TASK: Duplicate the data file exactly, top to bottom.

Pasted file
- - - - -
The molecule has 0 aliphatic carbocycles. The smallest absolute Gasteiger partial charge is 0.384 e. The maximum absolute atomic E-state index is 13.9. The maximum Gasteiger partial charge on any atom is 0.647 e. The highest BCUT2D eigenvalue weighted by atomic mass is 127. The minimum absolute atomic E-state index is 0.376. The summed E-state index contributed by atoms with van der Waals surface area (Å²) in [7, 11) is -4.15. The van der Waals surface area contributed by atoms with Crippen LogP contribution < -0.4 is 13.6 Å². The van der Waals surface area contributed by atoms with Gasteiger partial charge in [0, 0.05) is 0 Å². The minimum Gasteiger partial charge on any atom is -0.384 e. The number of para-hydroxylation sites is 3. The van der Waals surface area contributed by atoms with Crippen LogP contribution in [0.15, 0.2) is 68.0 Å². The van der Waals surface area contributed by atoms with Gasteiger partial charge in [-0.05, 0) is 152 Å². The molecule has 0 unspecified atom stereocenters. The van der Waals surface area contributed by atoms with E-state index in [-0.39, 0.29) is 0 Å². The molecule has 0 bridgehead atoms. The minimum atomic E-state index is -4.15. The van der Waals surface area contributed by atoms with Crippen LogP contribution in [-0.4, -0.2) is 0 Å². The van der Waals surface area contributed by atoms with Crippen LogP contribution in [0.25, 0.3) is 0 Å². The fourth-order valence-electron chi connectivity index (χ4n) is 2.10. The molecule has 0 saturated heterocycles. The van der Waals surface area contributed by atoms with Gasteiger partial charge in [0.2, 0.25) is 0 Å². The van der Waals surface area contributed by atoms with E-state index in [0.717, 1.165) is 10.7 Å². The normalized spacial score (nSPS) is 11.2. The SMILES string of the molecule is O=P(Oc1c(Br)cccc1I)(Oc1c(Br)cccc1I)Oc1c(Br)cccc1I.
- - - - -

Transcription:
The molecule has 0 aliphatic carbocycles. The smallest absolute Gasteiger partial charge is 0.384 e. The maximum absolute atomic E-state index is 13.9. The maximum Gasteiger partial charge on any atom is 0.647 e. The highest BCUT2D eigenvalue weighted by atomic mass is 127. The minimum absolute atomic E-state index is 0.376. The summed E-state index contributed by atoms with van der Waals surface area (Å²) in [7, 11) is -4.15. The van der Waals surface area contributed by atoms with Crippen LogP contribution < -0.4 is 13.6 Å². The van der Waals surface area contributed by atoms with Gasteiger partial charge in [0, 0.05) is 0 Å². The minimum Gasteiger partial charge on any atom is -0.384 e. The number of para-hydroxylation sites is 3. The van der Waals surface area contributed by atoms with Crippen LogP contribution in [0.15, 0.2) is 68.0 Å². The van der Waals surface area contributed by atoms with Gasteiger partial charge in [-0.05, 0) is 152 Å². The molecule has 0 unspecified atom stereocenters. The van der Waals surface area contributed by atoms with E-state index in [-0.39, 0.29) is 0 Å². The molecule has 0 bridgehead atoms. The minimum atomic E-state index is -4.15. The van der Waals surface area contributed by atoms with Crippen LogP contribution in [-0.4, -0.2) is 0 Å². The van der Waals surface area contributed by atoms with Crippen LogP contribution in [0.25, 0.3) is 0 Å². The fourth-order valence-electron chi connectivity index (χ4n) is 2.10. The molecule has 0 saturated heterocycles. The van der Waals surface area contributed by atoms with Gasteiger partial charge in [0.2, 0.25) is 0 Å². The van der Waals surface area contributed by atoms with E-state index in [0.717, 1.165) is 10.7 Å². The normalized spacial score (nSPS) is 11.2. The SMILES string of the molecule is O=P(Oc1c(Br)cccc1I)(Oc1c(Br)cccc1I)Oc1c(Br)cccc1I.